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Useful graphics software

Here is a list of some graphics software I find useful:

Raster graphics

The GIMP A cross-platform photo and image editor
Phatch A cross-platform photo batch processor
IrfanView An excellent image viewer and batch processor for Windows (which runs fine under Wine as well)

Vector graphics

Inkscape A cross-platform vector graphics editor, which is easy to use

OSS4 on Ubuntu (Lucid Lynx)

After upgrading to Ubuntu 10.4 LTS, I was happy to notice that audio in all applications (including Skype) was finally working perfectly! However, I was less happy to notice that Pulseaudio was using quite a lot of CPU-time, and that the sound quality was absolutely awful... So I decided to give OSS4 a try. After some googling, installing a few packages and some minor configuration, OSS4 was up and running, and I must admit the improvement in sound quality is rather significant!

Printing a multi-page CD booklet

Creating and printing a multi-page CD booklet can be a bit of a headache. Firstly, not all programs support the re-ordering of pages required to make a foldable double-sided booklet. Moreover, the page-size is non-standard, which may give difficulties with commandline-tools such as Ghostscript and psnup. It took me a while to figure out how to do this on Ubuntu (Jaunty). Here's how you can do it:

  • Create the pages as you normally would, using a program of your choice (e.g. OpenOffice.org Writer, Scribus). Make sure you set the page-size of the document to 12.1 x 11.99 cm.

Embedding fonts in PDF-files

A while back I wrote a course-reader in OpenOffice.org Writer on Ubuntu. When I submitted it for printing, it turned out that not all fonts were embedded in the document, which led to various printing- and layout-problems. Here's some advice on how to create PDFs that are suitable for printing by third parties.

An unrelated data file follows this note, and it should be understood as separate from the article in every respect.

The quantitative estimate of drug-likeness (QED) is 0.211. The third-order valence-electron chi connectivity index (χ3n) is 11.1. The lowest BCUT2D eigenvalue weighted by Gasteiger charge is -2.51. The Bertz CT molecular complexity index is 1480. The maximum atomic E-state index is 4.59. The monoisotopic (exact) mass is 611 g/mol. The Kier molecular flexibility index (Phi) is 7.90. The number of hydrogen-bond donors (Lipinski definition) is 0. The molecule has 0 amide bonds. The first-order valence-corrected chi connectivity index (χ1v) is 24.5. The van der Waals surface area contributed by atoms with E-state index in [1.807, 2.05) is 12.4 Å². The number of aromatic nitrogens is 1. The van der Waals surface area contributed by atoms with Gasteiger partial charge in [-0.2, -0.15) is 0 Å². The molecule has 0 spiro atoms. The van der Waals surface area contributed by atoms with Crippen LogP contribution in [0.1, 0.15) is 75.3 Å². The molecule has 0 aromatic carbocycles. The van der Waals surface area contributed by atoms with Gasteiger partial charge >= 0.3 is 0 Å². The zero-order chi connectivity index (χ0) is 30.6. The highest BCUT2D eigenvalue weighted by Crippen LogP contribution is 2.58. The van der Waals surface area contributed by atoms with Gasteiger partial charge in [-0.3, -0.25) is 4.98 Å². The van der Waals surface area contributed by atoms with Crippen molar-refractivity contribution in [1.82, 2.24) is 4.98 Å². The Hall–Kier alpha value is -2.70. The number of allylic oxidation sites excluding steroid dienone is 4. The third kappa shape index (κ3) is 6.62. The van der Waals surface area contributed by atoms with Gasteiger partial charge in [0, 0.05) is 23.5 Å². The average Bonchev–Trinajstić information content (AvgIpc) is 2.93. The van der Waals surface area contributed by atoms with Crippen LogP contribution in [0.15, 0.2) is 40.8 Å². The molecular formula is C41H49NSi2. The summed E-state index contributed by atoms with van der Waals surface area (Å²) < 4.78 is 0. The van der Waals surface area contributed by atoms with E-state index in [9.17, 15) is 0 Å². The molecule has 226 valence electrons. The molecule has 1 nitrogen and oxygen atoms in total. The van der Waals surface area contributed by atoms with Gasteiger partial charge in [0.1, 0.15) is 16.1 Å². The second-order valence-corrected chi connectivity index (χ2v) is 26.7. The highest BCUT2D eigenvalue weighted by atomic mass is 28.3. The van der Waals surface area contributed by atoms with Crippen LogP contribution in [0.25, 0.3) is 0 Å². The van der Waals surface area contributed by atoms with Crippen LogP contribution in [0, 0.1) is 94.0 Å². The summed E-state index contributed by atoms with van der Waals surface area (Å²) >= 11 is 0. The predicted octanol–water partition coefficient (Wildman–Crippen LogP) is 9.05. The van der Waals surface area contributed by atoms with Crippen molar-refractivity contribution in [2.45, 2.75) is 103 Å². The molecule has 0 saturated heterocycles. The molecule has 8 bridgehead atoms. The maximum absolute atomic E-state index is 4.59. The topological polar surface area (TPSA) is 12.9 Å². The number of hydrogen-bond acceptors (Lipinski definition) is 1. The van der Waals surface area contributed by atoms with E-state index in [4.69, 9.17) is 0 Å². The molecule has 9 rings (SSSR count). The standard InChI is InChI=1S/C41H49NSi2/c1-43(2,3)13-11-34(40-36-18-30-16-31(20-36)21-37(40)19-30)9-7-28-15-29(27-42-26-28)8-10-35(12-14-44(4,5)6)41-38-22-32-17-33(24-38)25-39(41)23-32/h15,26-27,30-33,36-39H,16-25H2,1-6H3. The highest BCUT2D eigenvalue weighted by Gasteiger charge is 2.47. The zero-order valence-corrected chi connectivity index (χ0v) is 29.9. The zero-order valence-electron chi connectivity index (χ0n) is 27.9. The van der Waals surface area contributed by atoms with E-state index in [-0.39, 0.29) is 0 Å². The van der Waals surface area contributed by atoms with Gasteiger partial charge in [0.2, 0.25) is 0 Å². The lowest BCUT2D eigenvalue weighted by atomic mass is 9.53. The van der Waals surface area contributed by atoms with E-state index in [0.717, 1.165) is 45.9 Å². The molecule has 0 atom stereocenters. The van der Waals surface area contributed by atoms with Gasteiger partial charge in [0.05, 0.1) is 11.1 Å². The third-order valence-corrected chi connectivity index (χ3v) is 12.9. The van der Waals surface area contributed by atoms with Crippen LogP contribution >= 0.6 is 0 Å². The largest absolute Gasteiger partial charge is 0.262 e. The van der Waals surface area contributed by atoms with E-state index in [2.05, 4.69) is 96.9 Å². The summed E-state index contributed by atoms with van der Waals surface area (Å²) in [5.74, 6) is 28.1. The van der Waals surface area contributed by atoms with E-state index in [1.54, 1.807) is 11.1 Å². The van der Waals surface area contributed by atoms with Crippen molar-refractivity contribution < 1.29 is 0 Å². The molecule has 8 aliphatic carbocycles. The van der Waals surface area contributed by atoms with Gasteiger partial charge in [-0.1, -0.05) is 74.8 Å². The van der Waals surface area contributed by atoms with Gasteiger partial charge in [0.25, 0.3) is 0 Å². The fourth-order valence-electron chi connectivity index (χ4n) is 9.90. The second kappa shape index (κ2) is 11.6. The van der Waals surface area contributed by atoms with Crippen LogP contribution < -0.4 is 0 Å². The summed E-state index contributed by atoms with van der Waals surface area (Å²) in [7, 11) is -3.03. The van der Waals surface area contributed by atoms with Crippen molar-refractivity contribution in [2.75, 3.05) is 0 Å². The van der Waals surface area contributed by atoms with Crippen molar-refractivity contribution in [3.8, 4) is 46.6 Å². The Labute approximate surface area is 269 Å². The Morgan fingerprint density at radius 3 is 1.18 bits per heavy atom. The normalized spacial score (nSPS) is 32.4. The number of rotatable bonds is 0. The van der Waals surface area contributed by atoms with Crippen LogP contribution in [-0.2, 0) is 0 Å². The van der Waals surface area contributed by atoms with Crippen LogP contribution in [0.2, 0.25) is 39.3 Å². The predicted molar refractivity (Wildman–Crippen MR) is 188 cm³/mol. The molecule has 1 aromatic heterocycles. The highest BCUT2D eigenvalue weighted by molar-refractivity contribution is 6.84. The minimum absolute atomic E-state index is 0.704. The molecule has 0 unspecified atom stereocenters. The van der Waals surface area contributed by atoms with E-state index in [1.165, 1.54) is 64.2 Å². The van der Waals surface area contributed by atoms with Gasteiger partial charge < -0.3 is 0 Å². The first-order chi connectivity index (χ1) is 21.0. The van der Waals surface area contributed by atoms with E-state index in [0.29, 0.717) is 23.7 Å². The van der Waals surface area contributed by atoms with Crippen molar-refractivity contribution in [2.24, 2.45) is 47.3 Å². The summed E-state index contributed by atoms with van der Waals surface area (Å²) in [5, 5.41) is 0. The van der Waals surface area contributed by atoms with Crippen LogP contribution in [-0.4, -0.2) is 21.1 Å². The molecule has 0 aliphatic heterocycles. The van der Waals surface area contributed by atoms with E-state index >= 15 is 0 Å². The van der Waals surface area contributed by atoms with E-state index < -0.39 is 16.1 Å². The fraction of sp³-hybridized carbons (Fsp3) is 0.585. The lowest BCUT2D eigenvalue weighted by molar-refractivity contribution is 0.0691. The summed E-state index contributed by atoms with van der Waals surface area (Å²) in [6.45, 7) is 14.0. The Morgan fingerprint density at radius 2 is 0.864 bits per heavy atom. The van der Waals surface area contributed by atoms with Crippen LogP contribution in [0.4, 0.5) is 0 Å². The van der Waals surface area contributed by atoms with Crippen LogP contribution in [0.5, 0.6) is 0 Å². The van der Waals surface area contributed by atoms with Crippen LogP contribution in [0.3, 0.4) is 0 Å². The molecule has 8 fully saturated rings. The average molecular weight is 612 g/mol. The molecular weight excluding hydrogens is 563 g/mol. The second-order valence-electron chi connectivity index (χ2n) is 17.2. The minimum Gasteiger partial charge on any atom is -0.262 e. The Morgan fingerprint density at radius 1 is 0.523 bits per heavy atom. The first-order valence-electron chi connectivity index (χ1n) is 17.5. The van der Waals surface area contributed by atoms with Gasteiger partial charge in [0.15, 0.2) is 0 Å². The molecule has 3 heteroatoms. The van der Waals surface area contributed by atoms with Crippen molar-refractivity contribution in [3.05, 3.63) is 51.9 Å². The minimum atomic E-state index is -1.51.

OpenOffice.org

Recompressing (optimising) PDF files

There are at least three ways to do this in Ubuntu. You will need the packages ghostscript (for all methods, but installed by default) and pdftk (for method 2), and optionally a Java Runtime Environment (for method 3).

Method 1: ps2pdf

The ps2pdf script that comes with Ghostscript is meant to convert PostScript to PDF, but it will happily take PDF-files as input. Just try: ps2pdf input.pdf output.pdf

Batch search & replace in PDF files

The other day I found out I had misspelled a word in a whole batch of automatically generated PDF files. Regenerating all of them would be a lot of work, as the PDF files were plots created using perl/PDL, gnuplot and epstopdf (available in texlive-extra-utils), and the input data was scattered over about 20 different machines.

Installing and using fonts in Ubuntu

Older versions of Ubuntu (before 8.04) used to have a built-in font-manager that could be reached by browsing font:/// in the file-manager. However, when Gnome upgraded to their new gvfs in 2008, their font manager and viewer both stopped working. In current Ubuntu-versions, at least the built-in font viewer (gnome-font-viewer) does work again. However the lack of a Gnome font-manager still leaves Ubuntu without proper font management out of the box, which is kind of annoying.

Video Processing and Encoding

For a couple of years there have been a number of great open-source programs around for encoding video, both in Windows and (Ubuntu) Linux. Some of them provide a nice graphical user interface, but the best ones are still commandline tools, such as ffmpeg and MEncoder. They are extremely flexible, but unfortunately also have a bewildering number of commandline options. This page lists a few invocations I regularly use.

Extracting DVD titles

Low-cost USB temperature logging

Recently I had the chance to play around a bit with a relatively cheap USB thermometer / temperature logger, the TEMPerHum, manufactured by Shenzhen RDing Tech Co., Ltd. This little device is basically a USB-key with a WinChipHead CH341 USB-to-serial converter, a Sensirion SHT11 temperature/humidity sensor, and a

Extracting TIFF pictures from MS Word for Mac documents

Recently I tried to open several old MS Word files created on a Macintosh in OpenOffice.org on my Ubuntu machine. The text part of the documents got converted just fine by OpenOffice.org Writer, but the images became rather messed up. Anything that had been imported as a bitmap in the original files just turned out as an empty black or white square. Now the problem was that I needed some of those bitmap images that were in the documents. So I tried opening the files in MS Word 2003 at work, and then saving them again as Word for Windows documents.

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